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Your puppy can also be in danger if he ingests items that can cause choking or problems with his intestinal tract. Hunting and fishing gear, such as lures and hooks, can cause major intestinal damage if eaten. Children’s toys and holiday items, such as ornaments and lights, have small parts that can cause choking and blockage. Some puppies enjoy eating the stuffing out of toys, including dog plush toys, which can cause problems when swallowed. Dogs also enjoy chewing on items that smell like their people, such as shoes and clothing, and surprisingly, clothing can be dangerous for dogs — in fact, underwear are a top choking hazard for dogs. Even a harmless looking string or rubber band can put your pup at risk for emergency surgery if it is swallowed and twists up in the intestines.
Use baby gates to section off rooms that are difficult to keep picked up, such as children’s rooms or bathrooms. Keep other areas of the house immaculately clean, paying careful attention to any items left on the floor, on the table or on low shelves. In addition, potentially hazardous items should be stored in locked, childproofed cabinets or on high shelving that your dog can’t reach when he stands on his hind legs or when he jumps. Keep in mind, too, that photo albums, journals, antiques, expensive furniture, cherished books and other valuable and sentimental items are all fair game to your puppy unless they are properly secured.
Dogs are scavengers who can problem-solve ways to get to food, which means that even if you throw it away, your dog can find a way to get to it. Unless the trash can is safely secured, the plastic wrap, tinfoil or other discarded items that were wrapped around your leftovers may be discovered — and eaten — by your puppy. Use garbage cans with locking lids or hide garbage under locked, childproof cabinets.
Block access to toxic plants inside or outside your house with fencing, or remove them altogether. Cords, such as those on window blinds, should be wrapped up and tied to prevent strangulation. Conceal electrical cords in PVC pipe, cord concealers or spiral cable wrap.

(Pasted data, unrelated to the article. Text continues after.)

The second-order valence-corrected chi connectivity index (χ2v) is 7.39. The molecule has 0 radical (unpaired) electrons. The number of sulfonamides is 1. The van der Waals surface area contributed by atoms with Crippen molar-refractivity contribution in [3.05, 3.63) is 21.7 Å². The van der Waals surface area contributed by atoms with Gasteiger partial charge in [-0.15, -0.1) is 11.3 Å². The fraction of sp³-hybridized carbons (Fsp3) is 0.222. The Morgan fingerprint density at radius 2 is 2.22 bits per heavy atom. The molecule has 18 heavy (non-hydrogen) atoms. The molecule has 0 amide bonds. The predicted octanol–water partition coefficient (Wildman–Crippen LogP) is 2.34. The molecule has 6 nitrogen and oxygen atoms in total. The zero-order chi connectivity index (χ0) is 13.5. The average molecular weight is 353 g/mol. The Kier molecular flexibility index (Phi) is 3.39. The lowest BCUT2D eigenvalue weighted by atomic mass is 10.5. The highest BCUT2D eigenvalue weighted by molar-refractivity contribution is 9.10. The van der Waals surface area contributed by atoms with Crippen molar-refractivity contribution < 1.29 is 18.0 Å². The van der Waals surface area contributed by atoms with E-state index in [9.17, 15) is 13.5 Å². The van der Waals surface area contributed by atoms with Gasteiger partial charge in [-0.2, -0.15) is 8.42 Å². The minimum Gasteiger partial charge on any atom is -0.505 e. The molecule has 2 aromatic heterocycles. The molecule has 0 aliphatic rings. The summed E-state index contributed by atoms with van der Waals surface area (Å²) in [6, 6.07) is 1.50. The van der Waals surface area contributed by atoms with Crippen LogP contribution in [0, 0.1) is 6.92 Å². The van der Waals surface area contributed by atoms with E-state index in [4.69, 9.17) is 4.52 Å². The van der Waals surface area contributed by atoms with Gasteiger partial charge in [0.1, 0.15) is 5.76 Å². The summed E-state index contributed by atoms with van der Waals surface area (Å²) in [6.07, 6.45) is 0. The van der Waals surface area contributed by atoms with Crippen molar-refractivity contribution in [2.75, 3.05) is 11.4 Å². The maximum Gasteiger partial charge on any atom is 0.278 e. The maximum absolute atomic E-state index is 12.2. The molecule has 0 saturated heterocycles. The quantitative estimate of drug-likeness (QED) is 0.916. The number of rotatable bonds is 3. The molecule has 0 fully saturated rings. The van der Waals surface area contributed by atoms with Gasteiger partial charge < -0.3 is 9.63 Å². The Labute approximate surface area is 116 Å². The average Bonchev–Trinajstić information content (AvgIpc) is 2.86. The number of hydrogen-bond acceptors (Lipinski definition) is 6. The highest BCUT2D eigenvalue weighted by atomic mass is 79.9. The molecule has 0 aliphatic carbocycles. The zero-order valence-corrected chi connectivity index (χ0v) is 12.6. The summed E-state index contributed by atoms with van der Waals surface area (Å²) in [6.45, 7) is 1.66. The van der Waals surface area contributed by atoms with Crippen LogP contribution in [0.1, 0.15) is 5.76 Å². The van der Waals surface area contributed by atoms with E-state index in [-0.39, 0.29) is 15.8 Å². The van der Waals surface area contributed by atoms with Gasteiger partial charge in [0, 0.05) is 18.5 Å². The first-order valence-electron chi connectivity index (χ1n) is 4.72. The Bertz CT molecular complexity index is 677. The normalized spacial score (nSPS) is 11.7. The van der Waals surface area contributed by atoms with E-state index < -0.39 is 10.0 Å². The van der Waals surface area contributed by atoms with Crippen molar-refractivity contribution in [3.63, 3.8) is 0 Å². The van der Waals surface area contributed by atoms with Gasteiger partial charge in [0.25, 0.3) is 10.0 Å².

Even with all these precautions, when you are away from home or unable to supervise him, your puppy should be kept in a puppy-proofed area, such as a crate, a dog-proofed room or a fenced dog area, ideally on a hard floor away from carpeting and the edges of the wall or furniture, which can be chewed on. When he is out of the puppy-proofed area, he should be tethered on a short leash and actively supervised and redirected away from dangerous situations. To keep your puppy productively busy, provide ample food puzzles, chew items and toys.
Of course, if your puppy eats something he shouldn't, it’s essential to get in touch with your veterinarian as soon as possible to get immediate help.
Your puppy is new to the world and is just figuring out how stuff works. To keep him safe, it's important to look at the world from his perspective. Just like a human toddler, your puppy has limited experience with danger.
A puppy will not know to avoid something hot, such as the oven, the fireplace, a space heater, or the stove. Protect him by keeping areas with open heat sources off-limits.
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